pxlegrxnge asked:

I have a lot of excess weight that goes to my stomach and so that as well as having a large chest area and broad shoulders makes it difficult to shop. Do you have any suggestions on what I could wear and what I should stay away from?


Okay pal, sounds like you’re a classic apple shape! Apple-shaped gals are broader through the shoulder and chest and tend to put on weight around the waist, rather than the legs or hips like hourglasses or pears.

Apples tend to have really fantastic legs, so that’s my first tip for you—focus on those. Don’t go too loose or blousy on your bottom half. Harem pants and banded-ankle shapes won’t work as well on you as classic skinny and slim pants. You can wear a skinny jean, a slim dress pant, anything close-cut and ankle-length, and even a leather legging well. For skirts, the shorter or tighter the better. Maxis aren’t great for you, but pencil silhouettes will look fantastic.

Up top, you have two options that will work really well on you—either a pretty, blousy shape, or a jacket with lots of structure. Blousy tops—shirts with billowing sleeves that flow around the middle—will be lovely on you. They’ll accommodate your broader shoulders and glide over your waistline. Think chiffon and silk—soft fabrics that have a bit of movement to them. In tshirts, looser and even cropped shapes (I’m serious) or dolman shapes will work best—just avoid tight or banded hems.

Structured jackets will help give you a more tailored look. You can definitely still sport an oversized sweater or cardigan, but if you want to give yourself a sense of shape or definition, go for a boyfriend blazer or a shawl-collar jacket with some stretch. Cropped jackets can also work if they’re not too short—you don’t want it more than an inch or two about your hips. Any jacket at your belly button or shorter is going to make you look blocky, especially if it’s not worn with something higher-waisted.

A slight high-low hem is also a great silhouette for you on top in shirts, sweaters and jackets—it adds interest without being unflattering or busy.

In dresses, avoid drop waists (which will hit oddly around your midsection) and empire waists (which may make you look a bit pregs). Bubble hems also aren’t great for you, but they’re heinous anyway and no one should wear them. Your best bet is a structured, higher-waisted A-line, or something short and flowy. Shift shapes work well on you because your legs are fab!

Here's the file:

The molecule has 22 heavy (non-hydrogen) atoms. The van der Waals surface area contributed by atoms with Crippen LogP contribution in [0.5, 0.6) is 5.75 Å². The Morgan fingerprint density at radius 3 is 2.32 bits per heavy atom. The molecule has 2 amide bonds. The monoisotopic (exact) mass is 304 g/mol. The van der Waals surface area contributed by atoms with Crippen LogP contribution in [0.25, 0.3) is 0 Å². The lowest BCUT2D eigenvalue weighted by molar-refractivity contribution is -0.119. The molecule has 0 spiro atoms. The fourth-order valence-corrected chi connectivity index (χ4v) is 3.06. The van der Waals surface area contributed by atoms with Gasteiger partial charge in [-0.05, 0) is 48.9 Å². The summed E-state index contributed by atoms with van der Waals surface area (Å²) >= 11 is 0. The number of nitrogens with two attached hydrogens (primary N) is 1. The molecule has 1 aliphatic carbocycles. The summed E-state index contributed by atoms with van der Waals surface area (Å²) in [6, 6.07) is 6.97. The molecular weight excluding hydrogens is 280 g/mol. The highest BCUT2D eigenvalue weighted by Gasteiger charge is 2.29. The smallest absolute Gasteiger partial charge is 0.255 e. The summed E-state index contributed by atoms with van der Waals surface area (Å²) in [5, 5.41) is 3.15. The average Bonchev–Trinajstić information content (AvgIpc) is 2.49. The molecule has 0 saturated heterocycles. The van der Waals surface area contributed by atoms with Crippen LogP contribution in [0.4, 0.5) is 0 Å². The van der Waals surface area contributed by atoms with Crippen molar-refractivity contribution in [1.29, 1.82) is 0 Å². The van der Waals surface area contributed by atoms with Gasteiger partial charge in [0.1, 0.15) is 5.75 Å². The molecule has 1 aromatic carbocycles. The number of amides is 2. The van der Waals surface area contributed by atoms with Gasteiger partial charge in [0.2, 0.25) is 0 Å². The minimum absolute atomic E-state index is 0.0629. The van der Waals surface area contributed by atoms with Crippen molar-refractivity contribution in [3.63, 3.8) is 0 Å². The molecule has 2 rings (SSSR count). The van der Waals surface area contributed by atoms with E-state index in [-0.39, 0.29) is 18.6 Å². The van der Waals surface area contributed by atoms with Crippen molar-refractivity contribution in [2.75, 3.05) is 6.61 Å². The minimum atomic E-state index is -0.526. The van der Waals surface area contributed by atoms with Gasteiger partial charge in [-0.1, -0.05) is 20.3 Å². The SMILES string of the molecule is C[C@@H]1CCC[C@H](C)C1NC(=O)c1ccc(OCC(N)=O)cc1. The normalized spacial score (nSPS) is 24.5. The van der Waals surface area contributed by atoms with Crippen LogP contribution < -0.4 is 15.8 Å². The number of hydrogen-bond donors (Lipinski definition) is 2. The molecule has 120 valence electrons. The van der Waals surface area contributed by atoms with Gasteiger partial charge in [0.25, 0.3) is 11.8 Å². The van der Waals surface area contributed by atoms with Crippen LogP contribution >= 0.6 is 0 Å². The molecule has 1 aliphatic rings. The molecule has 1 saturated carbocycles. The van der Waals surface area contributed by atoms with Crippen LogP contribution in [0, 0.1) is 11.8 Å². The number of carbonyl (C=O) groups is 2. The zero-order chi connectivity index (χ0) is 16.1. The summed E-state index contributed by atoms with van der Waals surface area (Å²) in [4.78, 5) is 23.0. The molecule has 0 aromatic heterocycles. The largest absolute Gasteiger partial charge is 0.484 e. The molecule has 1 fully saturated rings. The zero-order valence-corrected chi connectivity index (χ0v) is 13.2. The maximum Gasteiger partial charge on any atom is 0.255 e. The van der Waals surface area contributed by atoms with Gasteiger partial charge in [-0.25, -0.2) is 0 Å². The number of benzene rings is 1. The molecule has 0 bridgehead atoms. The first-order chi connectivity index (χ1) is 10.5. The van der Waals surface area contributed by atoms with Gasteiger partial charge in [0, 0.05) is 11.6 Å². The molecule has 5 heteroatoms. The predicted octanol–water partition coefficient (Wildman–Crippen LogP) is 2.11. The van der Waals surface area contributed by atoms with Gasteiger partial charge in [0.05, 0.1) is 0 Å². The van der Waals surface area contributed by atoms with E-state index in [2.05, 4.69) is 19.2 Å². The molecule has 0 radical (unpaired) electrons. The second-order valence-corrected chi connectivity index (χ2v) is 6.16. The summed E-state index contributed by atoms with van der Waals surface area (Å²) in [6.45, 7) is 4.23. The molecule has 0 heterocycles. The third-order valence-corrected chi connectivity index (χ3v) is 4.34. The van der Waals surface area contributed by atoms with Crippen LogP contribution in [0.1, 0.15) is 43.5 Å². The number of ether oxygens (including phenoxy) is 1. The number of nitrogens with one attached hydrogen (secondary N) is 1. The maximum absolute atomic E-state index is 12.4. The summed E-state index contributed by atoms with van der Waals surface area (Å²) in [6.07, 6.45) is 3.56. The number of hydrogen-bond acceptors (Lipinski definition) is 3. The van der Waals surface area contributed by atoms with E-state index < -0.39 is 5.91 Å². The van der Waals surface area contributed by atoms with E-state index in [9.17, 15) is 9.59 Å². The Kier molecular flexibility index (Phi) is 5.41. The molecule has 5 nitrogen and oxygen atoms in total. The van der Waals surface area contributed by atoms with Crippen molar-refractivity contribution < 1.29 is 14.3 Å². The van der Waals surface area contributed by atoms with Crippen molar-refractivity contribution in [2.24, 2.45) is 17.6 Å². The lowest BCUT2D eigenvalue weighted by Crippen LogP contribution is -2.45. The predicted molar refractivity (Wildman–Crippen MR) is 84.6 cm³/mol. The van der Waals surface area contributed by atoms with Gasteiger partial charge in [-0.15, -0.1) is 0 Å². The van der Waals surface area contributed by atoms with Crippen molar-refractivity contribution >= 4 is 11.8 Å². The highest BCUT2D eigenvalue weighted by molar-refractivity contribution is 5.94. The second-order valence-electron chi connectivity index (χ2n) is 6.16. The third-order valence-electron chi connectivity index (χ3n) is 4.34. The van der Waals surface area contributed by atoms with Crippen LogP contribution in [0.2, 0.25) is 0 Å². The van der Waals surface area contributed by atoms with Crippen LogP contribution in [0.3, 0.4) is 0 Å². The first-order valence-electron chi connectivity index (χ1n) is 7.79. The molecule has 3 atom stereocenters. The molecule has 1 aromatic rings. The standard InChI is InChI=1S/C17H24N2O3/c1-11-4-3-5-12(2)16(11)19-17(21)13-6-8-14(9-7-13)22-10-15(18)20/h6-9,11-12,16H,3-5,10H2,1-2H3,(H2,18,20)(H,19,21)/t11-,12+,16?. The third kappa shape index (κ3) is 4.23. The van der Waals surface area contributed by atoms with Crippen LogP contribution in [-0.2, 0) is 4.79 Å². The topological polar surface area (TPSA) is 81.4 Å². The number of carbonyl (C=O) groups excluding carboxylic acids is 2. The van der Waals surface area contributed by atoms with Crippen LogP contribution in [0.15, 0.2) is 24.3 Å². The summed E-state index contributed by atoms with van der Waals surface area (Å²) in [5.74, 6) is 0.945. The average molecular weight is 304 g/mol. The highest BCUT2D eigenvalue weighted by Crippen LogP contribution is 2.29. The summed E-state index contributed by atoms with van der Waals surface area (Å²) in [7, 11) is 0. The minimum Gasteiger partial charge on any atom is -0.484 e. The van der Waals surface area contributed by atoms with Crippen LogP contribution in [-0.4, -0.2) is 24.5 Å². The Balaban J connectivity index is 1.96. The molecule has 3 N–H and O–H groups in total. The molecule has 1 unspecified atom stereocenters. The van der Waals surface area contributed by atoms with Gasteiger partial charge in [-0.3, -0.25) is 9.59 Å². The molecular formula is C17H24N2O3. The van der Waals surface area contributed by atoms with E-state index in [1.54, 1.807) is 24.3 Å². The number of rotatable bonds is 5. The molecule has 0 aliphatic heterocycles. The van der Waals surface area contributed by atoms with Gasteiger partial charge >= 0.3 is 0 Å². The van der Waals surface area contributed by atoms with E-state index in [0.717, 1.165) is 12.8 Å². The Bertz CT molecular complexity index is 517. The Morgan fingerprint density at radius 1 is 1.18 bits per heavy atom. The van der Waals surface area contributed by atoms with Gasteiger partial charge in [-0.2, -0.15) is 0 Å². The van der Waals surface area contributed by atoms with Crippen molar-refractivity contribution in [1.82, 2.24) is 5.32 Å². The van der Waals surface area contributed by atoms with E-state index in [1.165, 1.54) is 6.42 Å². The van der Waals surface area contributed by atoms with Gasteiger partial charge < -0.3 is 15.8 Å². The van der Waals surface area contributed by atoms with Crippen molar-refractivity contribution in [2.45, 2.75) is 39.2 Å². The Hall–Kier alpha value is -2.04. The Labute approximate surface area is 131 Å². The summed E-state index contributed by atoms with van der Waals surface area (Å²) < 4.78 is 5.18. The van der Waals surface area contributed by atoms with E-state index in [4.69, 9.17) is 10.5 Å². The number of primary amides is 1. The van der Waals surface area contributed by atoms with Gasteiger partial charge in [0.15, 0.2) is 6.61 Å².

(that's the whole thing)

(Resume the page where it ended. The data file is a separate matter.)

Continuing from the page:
itseverythingreal asked:

Hey! I am skinny and i dont know what kind of outfits i should buy! plzz help. :D :D


As a quick disclaimer, I’m not super slender, so I’m not as good at suggestions for lithe frames as I am for curvier girls. But I can give it a try!

Most more slender frames do well with a bit of volume. You can get away with flowier, more billowy shapes than girls like me can—tent dresses, shift dresses, empire waists and tunic shapes work really well on your body type.

I don’t know what your personal style is or how much effort you want to put in, but if you’re looking in thrift stores, check out the little boy’s section—you may be able to find some great vintage blazers, worn-in tshirts, and higher-waisted or boyfriend-fit jeans you can cut off into shorts. I swear this is good advice—back when I was a thin 14-year-old, I could wear the larger-sized stuff from the boy’s section.

If you’re a jeans and a tshirt kind of girl, stick with a skinny or straight-leg cut—you don’t need a flare. If you’re feeling daring, look for some boyfriend-fit jeans—again, check thrift stores for these. Sometimes older women’s jeans fit like this as well. You can add holes or other embellishments yourself to update them!

Don’t be afraid of a higher waist, either! Higher waisted pants and skirts will give you a more rounded hourglass shape and look adorable with crop tops of all lengths—another look that works well on your shape.

Most of the really slender gals I know have great arms and legs, but are self-conscious about their stomachs or waists. Avoid tight tshirts and tanks with low-waisted pants if this is the case—your frame can easily pull off looser shapes, like dolmans, longer crops, and blouses.

Separates will be your friend—dresses are sometimes harder to fit for thinner or more flat-chested gals. Get wild with your pants and bottoms! You have the legs to pull off that vintage leather miniskirt or those old motorcycle pants. You can also rock clunkier, chunkier shoes than us more hourglass- or pear-shaped gals can. The store I work at, Helmut Lang, really caters to a lithe, slender body type. Check out their runway stuff for inspiration, along with Vince, Acne, Rag & Bone, Theory, and Chloe.

Hopefully this helps!


Anonymous asked:

You're gorgeous bye


Thank u kind anon


Anonymous asked: